Daily Archives: December 5, 2005

Canadian Elections

Sigh. We’re back to the drawing board. Most people knew that Martin’s Liberal minority government wouldn’t last four years, especially with the Conservatives and Bloq quebecois having such a big chunk of the opposition –and having one goal in common: ousting the Liberals– but to start a campaign in December, that seems more than idiotic.

Who’s going to listen to political speeches amid Christmas songs? What’s going to prime, here, worries about what Martin or Harper is saying, or worries about what to get the kids for Christmas?

Canadians were bombarded so much with the sponsorship scandal that a lot of other parliamentary business was swept through without so much as a mention (except for the same-sex marriage bill, of course). I found an informative site that might help in deciding if you’re satisfied with the way your MP (Member of Parliament) has represented her/his constituents. How’d They Vote? Canadian MPs in focus provide a yearly summary of how each MP voted on bills presented or passed in the house during the year. The site is a “non-partisan website which provides a variety of in-depth information on the operations of the Canadian Parliament, specifically, how our politicians vote and what they’ve said.”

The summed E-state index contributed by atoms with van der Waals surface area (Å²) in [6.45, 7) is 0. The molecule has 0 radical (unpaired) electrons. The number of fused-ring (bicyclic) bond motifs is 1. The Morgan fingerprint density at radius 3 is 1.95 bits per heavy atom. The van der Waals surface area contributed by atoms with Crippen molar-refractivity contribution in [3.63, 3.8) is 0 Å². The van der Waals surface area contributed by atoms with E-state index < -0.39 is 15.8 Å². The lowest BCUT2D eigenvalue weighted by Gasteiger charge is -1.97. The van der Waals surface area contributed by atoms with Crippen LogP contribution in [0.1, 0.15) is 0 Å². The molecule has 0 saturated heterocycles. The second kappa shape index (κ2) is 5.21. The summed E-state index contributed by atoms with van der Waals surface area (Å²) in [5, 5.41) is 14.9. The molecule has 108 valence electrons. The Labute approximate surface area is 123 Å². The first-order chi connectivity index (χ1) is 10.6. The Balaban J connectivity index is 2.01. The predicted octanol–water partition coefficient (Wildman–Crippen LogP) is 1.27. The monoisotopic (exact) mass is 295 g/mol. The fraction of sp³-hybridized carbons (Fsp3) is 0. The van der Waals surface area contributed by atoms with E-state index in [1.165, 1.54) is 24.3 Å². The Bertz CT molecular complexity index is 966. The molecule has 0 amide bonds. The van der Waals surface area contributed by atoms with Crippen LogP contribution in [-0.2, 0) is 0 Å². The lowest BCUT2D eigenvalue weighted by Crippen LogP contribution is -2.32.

Another helpful site is CBC’s Canada Votes 2006 which reports on media events related to the election, giving a relatively equal time to all four Party Leaders (Liberal, Conservative, New Democrat, and Bloq quebecois). You can also get information on your own riding, and also on Leaders, Parties and Issues. And if you prefer to find out what other Canadians like you are saying, you can read the Blog Report, a daily summary of blog comments on the election.

There are also the official party sites, and many newspaper sites to consult –although I’ve never found a non-biased newspaper–. Nevertheless, it’s still makes me wonder that Harper and Layton chose that time of year to bring down the government. With voter turnout decreasing every election, and the difficulty in raising interest in political issues even in a “normal” time of year, I think I can predict that voter fatigue, and not only because the issues are still the same as the previous election, will have a direct effect on turnout on 23 January. Many people I’ve talked about are shrugging, saying “what’s the use, they’re all the same”. It takes a lot of energy to inform yourself, analyze, separate the bullshit from the truth, something that may be lacking in the dead of winter.

In addition, I find myself frustrated that our government has decided to spend another few million campaining while they’re all screaming about lack of funds for Healthcare, children poverty, unemployment, etc. Having an election at this time is simply a power grab, with no real agenda behind it. It slows down to nothing the effectiveness of the government and, in the end, will result in the same damn situation: another minority government.

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